Negotiations for a new five-year contract between the International Longshore and Warehouse Union (ILWU) and West Coast employers are slated to begin on May 12 against the backdrop of record cargo volumes, congested terminals and inland supply chain struggles. The existing contract for 22,000 dockworkers at 29 U.S. West Coast ports expires on July 1.
As three out of the four past negotiations have resulted in disruptions, some cargo owners have already begun to shift volumes to ports on the U.S. East and Gulf coasts to mitigate the risk of significant delays.
While key congestion metrics have improved at Los Angeles-Long Beach, the biggest container gateway in North America, in recent months, congestion has grown at key U.S. ports on the Gulf and East Coast, particularly in Houston, Mobile, and Charleston
Even though congestion issues have improved on the West Coast, it is critical to keep in mind that when the lockdown in Shanghai will be lifted, export shipments out of the Shanghai-Ningbo container gateway are expected to significantly increase, potentially causing another surge of vessels arriving in short succession at U.S. West Coast ports.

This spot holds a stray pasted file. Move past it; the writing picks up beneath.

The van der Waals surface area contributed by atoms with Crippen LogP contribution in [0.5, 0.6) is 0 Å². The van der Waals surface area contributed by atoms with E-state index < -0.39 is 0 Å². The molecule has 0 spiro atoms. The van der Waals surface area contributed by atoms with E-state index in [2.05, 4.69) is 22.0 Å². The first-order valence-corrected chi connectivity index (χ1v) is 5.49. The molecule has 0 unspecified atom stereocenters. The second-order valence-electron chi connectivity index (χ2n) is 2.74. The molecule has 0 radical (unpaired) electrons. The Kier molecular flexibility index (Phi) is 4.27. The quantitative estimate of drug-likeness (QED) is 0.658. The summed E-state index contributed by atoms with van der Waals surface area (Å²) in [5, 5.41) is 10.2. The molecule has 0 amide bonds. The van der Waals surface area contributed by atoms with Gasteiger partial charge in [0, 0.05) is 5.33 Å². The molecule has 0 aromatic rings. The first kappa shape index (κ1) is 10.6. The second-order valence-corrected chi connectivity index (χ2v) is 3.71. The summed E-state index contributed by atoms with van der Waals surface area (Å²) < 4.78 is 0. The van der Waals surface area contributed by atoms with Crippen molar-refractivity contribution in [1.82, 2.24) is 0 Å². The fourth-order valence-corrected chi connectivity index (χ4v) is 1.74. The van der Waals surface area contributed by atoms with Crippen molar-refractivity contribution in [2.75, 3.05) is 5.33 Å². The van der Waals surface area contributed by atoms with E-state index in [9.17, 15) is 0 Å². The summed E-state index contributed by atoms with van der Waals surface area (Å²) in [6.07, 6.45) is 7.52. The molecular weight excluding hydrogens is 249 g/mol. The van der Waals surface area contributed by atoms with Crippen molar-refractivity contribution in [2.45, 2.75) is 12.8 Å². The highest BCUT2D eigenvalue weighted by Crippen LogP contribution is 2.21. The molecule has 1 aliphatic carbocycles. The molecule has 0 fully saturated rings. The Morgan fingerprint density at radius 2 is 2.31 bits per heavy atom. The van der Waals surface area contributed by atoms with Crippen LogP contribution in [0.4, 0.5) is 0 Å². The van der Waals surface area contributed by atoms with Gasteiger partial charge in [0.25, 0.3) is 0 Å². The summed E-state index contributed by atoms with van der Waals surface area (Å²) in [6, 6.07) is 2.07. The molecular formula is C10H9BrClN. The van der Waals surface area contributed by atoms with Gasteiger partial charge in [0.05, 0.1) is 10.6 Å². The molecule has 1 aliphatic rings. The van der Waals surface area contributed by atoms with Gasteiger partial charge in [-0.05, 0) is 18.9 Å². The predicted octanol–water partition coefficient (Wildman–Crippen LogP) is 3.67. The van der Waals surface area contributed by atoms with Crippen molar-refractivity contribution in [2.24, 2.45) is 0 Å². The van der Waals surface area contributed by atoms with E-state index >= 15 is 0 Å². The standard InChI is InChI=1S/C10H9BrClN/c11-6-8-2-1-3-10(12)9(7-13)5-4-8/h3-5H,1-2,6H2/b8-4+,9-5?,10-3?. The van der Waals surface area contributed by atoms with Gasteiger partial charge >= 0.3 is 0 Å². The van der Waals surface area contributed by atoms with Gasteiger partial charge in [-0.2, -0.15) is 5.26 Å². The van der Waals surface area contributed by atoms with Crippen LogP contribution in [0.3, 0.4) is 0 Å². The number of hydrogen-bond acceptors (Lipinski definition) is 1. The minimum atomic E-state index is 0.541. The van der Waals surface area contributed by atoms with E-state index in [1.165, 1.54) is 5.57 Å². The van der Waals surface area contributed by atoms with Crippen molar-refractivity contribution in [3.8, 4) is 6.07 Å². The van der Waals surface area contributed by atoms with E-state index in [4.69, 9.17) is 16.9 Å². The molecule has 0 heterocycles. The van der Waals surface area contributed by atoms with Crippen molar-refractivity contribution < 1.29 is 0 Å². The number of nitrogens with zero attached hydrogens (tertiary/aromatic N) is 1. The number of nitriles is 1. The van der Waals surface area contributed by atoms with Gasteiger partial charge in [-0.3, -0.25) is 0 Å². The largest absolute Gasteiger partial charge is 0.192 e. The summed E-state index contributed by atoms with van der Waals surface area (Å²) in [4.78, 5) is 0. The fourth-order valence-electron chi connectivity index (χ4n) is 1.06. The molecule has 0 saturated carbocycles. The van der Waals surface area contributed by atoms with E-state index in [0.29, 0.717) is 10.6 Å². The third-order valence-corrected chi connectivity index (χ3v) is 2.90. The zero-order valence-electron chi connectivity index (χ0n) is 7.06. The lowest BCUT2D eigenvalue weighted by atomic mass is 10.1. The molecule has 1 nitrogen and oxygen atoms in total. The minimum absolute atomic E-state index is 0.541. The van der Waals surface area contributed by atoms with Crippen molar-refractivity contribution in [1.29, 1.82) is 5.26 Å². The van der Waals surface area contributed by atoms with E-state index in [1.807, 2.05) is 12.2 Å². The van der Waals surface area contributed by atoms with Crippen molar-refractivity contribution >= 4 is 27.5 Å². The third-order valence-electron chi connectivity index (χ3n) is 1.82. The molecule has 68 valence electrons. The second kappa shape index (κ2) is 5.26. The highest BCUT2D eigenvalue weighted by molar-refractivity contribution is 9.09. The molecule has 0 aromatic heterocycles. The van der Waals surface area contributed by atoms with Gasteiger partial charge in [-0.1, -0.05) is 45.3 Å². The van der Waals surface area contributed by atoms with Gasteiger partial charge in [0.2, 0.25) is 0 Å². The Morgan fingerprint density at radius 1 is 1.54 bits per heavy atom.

Companies using smaller, less congested ports in contingency plans should anticipate that shorter waiting times could quickly increase due to limited capacity, particularly as customers prepare by booking shipments further in advance. Ports including New Orleans, Houston, and Miami are also at risk of being disrupted during the Atlantic hurricane season which begins June 1.
Everstream customers are receiving detailed information about this disruption.
Contact us to learn how we can give you a complete view of the risks affecting your end-to-end supply chain and what you can do to mitigate them.